Energy-Efficient Building Design in the Context of Building Life Cycle

With all the climate changes and ‘global weirding’ becoming more noticeable and prominent than ever, it’s paramount that we start coming up with the various solutions that can help minimize the carbon footprint. Our sea levels have risen, the glaciers are melting, the oceans are more acidic and polluted than ever – so, it’s high time that we use some of the recent technological advancements and start solving these problems before it’s too late.

Building more and more energy-efficient homes is one of the things that we simply have to do, in order to deal with the aforementioned issues. It’s strongly advised for any new home builders to make this environmentally conscious decision and aim at achieving a net-zero energy use without compromising their indoor living conditions.

Choosing a Whole-Building System Approach

The so-called ‘whole-building system approach’ is specifically designed to treat an entire home as one energy system where everything is intertwined and connected. One thing organically leads to another, so each part affects the performance of the whole house. The ultimate goal of this system is to build a home that has lower utility and maintenance costs, while at the same time retaining and improving in the areas of durability and comfort.

Paying Attention to the Site and Room Orientation

A big part of building an energy-efficient home has to do with proper site orientation. The passive solar design makes the most out of the sun’s energy, so you should definitely consider implementing and maximizing this design.

Using Thermal Mass Materials

Energy-efficient building design simply has to include using materials with high thermal mass. It’s generally recommended that new home builders seriously take into consideration professionals that worry about these things. The materials such as stone, brick, and concrete, for example, have the potential to absorb heat, store energy, stabilize temperature shifts, and so on. That way your home is much better insulated, which makes it more energy-efficient as well.

Cool Roofs

While we’re on the subject of insulation, it’s also advised to install cool roofs, for optimal energy efficiency. What cool roof does is similar to what thermal mass materials that we’ve just mentioned do – it keeps the house and attic space cool by protecting against solar heat gain. Cool roofs use low thermal mass materials such as tiles, slate, or clay. These are reflective and have light-colored pigments that help to reflect the sunlight. A nice, eco-friendly option to consider for your house would also be a green roof.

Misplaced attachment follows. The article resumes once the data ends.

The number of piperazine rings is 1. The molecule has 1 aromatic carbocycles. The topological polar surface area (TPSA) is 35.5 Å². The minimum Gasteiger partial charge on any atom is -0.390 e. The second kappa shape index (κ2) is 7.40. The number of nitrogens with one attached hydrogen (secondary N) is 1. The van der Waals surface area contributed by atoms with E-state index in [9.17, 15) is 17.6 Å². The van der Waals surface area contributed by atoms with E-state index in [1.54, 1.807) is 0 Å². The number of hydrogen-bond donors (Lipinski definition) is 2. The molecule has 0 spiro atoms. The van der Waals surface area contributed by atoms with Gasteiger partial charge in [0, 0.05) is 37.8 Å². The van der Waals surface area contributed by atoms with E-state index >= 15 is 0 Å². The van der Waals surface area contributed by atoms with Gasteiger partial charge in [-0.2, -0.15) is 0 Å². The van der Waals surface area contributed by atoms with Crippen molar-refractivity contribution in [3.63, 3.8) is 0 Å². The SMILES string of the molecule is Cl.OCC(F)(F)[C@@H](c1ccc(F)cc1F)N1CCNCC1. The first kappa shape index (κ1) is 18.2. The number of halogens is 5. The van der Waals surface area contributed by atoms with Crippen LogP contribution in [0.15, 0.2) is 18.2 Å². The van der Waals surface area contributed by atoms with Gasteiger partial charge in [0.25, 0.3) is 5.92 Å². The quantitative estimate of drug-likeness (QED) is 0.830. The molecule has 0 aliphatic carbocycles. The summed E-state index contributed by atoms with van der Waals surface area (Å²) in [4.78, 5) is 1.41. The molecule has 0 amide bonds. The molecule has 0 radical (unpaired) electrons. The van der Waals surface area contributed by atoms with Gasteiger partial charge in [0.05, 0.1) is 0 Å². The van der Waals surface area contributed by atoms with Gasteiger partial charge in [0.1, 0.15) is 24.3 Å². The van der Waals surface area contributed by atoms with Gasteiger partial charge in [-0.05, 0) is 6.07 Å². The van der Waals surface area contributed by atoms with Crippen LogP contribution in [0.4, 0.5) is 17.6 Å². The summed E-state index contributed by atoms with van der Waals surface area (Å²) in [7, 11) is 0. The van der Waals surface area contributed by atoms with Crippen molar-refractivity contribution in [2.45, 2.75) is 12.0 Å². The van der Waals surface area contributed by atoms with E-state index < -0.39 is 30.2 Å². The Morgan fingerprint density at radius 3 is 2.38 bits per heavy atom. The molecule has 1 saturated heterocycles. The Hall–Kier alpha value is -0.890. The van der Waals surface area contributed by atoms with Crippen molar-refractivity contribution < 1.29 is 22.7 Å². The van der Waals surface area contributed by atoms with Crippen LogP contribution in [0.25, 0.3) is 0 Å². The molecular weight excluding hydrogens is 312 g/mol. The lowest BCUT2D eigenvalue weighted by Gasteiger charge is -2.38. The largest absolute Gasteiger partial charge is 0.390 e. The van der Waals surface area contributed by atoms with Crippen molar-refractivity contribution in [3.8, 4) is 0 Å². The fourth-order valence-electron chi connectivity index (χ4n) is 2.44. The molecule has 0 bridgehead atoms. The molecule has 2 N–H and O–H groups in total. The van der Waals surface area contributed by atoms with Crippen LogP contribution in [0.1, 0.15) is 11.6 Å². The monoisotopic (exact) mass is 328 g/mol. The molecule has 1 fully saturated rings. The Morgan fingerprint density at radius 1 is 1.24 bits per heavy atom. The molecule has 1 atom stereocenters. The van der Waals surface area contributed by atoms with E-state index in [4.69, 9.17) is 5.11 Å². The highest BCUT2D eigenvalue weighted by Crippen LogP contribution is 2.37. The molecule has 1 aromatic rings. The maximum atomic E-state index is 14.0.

The HVAC System of an Energy-Efficient Home

If you truly plan on building an energy-efficient home, it’s essential that you consider high-efficiency heating, ventilation, and air-conditioning system. Some reports indicate that your HVAC system accounts for 48 percent of the home’s energy use. That’s why you need to see that your HVAC system is as efficient as it can be. For example, a 95 percent HVAC system is considered to be good – it means that it loses only 5 percent of the produced energy. On the other hand, if you install the HVAC system improperly, you could end up losing even 30 percent of produced energy.

Home Appliances and Lighting

In order to continue to save more energy, it’s paramount that your home appliances and lighting include the selection of energy star-labeled electronics. Use light-emitting diodes (LEDs), compact fluorescent lamps, and halogen incandescents in order to minimize energy consumption.

Water Heating

Some 15 percent of energy costs are related to water heating, which makes it one of the largest energy expenses in any home – especially in those that use electric water heaters. However, there are also different options on the market that can help you save both energy and money. These include tankless water heaters, high-efficiency water heaters, solar water heaters, gas water heaters, and so on.

Renewable Energy Sources

Each and every energy-efficient home simply has to strive at creating as much energy as it uses – that’s how the ultimate goal of net-zero energy use is achieved. Some good examples in this regard would have to include things such as solar photovoltaic panels, a wind system, a small ‘hybrid’ electric system, or ‘micro hydropower’, and so on.

Final Thoughts

The energy-efficient building has become increasingly important in today’s world, where we witness more and more issues springing from inadequate care for nature. Our carbon footprint needs to be reduced sooner rather than later if we intend to continue to exist and further evolve as a species. A prime example of environmentally conscious decision-making is energy-efficient building.

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